BANKS TOWNSHIP -- Residents in Carbon County who are concerned over a mine fire burning near their homes got a chance to meet with state environmental officials Wednesday evening.
Smoke billows from a fire burning inside the Jeansville Mine near Tresckow, filling the air with a foul smell that has raised concerns and complaints from the folks who live around it.
“It is very bad. It smells like a rotten egg smell. Even when I take my dog out, he`ll come in sometimes with the odor on him,” said Diane Nice.
“Smells like sulfur every morning, noon, night. It's ridiculous,” said Robert Gross.
That's why the state Department of Environmental Protection, along with elected officials, met with those affected residents at the Tresckow Fire House.
DEP says it plans to hire a contractor to determine just how far spread the fire is.
“So we should be able within a few weeks, about a month, to determine how severe the fire is, what we`re looking at, how much money needs to be set aside to fight it, and what plan of action DEP and the Bureau of Abandoned Mines Reclamation needs to develop,” said Colleen Connolly with DEP.
DEP was able to provide some new information to residents, showing maps where they believe the fire is located.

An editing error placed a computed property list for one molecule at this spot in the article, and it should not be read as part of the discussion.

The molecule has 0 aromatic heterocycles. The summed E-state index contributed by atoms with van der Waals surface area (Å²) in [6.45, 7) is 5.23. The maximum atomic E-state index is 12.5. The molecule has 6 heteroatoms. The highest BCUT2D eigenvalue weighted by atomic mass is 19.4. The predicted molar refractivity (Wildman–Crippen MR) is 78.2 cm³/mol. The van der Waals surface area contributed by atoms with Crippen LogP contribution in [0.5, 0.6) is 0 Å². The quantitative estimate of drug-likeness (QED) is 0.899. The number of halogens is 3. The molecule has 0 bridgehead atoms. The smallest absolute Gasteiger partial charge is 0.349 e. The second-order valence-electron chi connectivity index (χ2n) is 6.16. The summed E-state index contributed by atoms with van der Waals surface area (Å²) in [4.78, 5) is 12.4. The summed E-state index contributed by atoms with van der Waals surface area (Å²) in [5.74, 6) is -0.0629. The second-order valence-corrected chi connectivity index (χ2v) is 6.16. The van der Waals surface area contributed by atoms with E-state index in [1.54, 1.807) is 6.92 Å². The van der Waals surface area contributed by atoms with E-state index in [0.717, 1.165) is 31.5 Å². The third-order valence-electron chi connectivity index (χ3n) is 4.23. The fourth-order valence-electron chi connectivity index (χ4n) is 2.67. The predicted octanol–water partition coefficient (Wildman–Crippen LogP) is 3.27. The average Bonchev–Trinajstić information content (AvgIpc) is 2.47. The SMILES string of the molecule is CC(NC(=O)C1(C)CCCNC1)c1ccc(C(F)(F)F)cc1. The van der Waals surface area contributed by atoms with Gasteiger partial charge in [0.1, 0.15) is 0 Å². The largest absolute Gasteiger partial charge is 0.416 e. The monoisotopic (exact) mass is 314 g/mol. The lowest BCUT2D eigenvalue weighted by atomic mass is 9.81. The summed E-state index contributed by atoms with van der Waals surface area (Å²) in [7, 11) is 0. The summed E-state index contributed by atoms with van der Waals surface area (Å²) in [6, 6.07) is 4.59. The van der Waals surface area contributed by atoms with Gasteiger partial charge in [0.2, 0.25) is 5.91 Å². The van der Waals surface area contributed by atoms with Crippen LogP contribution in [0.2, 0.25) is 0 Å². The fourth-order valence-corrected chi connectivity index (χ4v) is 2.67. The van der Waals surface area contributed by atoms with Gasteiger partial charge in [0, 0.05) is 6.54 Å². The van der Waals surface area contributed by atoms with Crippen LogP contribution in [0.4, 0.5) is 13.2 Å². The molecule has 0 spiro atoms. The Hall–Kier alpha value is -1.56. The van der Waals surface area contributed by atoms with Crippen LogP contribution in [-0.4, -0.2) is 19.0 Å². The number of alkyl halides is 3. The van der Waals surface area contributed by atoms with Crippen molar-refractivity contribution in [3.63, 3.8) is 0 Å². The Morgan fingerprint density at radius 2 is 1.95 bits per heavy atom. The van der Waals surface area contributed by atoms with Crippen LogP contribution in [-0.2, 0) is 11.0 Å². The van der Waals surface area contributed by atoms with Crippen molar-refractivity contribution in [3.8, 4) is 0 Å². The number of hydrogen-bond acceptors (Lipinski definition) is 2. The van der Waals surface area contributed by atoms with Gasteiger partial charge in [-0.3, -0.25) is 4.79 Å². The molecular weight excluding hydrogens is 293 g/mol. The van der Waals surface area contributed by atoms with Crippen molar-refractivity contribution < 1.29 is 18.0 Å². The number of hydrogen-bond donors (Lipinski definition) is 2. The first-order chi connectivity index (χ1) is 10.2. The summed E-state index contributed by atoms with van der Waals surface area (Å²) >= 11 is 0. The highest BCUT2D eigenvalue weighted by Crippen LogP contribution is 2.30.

DEP also believes the fire started as far back as 2012.
“Well I hope they find a remedy to the problem that they have here with this mine fire, and of course we have our senator who is here. Some of the people from the higher offices, maybe they can do something to help the people out between the smell and the fire,” said Walter Bobowski.
DEP says another complication in fighting this mine fire is that there are federally protected bats living in a deep mine shaft. Whatever is done to put out the fire cannot endanger those bats.
“Right now we're in there gathering data, research, thermal imagining. They're going to do boreholes, that`s going to take a little time,” said state Senator John Yudichak (D) 14th District.
But residents say this fire has gone on long enough.
“We're human beings. We pay taxes. Give us a break,” said Joe Ziller.
DEP says a previous air quality test showed no hazards in that air, but DEP plans to do continuous testing while the fire is burning.